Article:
9:46am: It’s awake and it has done another poo. I’m starting to worry I’m going to lose my job for taking the time out to clean its little digital bottom. I honestly don’t know how I’m going to make it through the day… One of us is going to end up dead and it sure as hell isn’t going to be me. I’ll just feed it a handful of sweets, see if I can’t appease it, at least for an hour.
9:54am: I feel like a genius. In the ‘guess which way the Tamagotchi is going to turn’ game, I scored four out of five, and for the first time, the little guy seems happy. I feel like this is my redemption arc – it’s all uphill from here. He’s healthy, happy, I’ve just given him his Coronavirus vaccine because a spooky skull appeared on the screen and he just seems so happy. Suddenly, I don’t remember all of the hard times, the times (half an hour ago) when I considered booting him up the garden on the volley. That time (15 minutes ago) that I considered flushing him down the bog like a goldfish that has since expired. I’m a new woman! Nothing’s going to stop me now.
9:58am: I can’t do this any more. My Tamagotchi is hungry and unhappy again, has absolutely no discipline and is relentlessly bleeping for my attention. I can see why teachers at my school banned them from class, they’re extremely distracting. I feel a mixture of disappointment and guilt. The weight of the responsibility is just too much for me to bear. I feel horrible, I’ve nurtured it this far (it’s now telling me it’s a year old – it feels like it’s been 10) but I can’t go on. It’s over for me and my new Tamagotchi baby.
10:04am: It’s over. The batteries are out and my Tamagotchi is no more. I would have done it sooner, but I couldn’t find a screwdriver small enough. Those last moments felt like torture. I could feel it looking at me, asking why. It’s only just gone 10am and I feel as though I have learnt a lifetime of lessons. The first is that I am incapable of taking care of a baby, the second is that I have no patience and the third is that I need more small screwdrivers.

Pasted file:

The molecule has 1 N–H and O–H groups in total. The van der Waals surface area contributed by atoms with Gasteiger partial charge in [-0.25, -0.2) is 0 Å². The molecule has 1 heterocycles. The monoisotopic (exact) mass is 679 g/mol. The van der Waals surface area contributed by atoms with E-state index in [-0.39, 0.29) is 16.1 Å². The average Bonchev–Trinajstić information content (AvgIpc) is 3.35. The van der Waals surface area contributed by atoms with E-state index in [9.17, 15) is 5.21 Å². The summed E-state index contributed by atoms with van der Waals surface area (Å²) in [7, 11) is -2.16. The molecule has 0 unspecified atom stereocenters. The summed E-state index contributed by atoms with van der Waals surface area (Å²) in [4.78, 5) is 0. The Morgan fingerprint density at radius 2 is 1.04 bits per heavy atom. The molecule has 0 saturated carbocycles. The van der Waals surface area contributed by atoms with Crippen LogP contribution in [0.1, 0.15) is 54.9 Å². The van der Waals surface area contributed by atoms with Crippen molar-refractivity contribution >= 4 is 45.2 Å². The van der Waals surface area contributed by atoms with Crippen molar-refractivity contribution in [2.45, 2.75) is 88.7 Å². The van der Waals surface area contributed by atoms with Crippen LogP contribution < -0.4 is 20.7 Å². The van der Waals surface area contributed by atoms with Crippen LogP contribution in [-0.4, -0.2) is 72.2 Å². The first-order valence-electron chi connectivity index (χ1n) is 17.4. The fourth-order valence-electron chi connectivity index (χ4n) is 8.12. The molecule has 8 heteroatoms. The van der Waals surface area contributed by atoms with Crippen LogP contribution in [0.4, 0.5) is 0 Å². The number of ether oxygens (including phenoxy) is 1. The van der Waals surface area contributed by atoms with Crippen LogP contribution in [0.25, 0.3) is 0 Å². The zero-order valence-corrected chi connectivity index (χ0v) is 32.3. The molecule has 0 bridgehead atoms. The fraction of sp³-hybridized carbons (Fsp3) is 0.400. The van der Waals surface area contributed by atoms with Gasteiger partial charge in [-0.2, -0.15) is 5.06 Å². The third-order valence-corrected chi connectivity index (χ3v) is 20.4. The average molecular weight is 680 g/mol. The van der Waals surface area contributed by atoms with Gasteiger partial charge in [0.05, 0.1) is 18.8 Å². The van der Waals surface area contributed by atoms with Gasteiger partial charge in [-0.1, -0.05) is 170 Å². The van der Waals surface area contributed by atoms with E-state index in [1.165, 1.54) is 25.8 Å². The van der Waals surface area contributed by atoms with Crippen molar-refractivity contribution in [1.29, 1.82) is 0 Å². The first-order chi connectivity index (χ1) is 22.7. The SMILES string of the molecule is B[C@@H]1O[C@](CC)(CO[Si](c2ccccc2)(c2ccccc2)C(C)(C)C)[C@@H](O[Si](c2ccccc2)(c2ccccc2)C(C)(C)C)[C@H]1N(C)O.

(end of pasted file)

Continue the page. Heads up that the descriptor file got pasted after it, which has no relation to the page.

I’ve learnt that Tamagotchis just aren’t made for adults. Their popularity back in 1997, before most people had mobile phones and other digital devices meant they landed in that sweet spot where we were hungry for technology that seemed to have a life of its own.
They’re also not for people with full time jobs, instead for kids with short attention spans who claim they’re bored every five minutes, such is the frequency of Tamagotchi’s calls for aid.
In those early years when a child is yearning for more responsibility but with fewer disastrous consequences when things go wrong, the Tamagotchi is perfect. On the package it says it’s for ages eight and above, and I think that’s ideal.
Sweet and compact with a ball chain, it’s a beautiful little toy. It comes in a variety of colours and designs – my pink and purple tie-die looking version is from Bandai’s spring 2021 collection – and so can appeal to lots of different children, each of who has their own style.
As a concept, I think it’s brilliant – it’s one step down from having a real pet and a good way for your children to learn more about responsibility, the importance of routine and the benefits of showing up and trying your best.
For me, though, it’ll hang off my bag batteryless, a nostalgic talisman and perpetual reminder that at almost 34, I’m still an irresponsible idiot.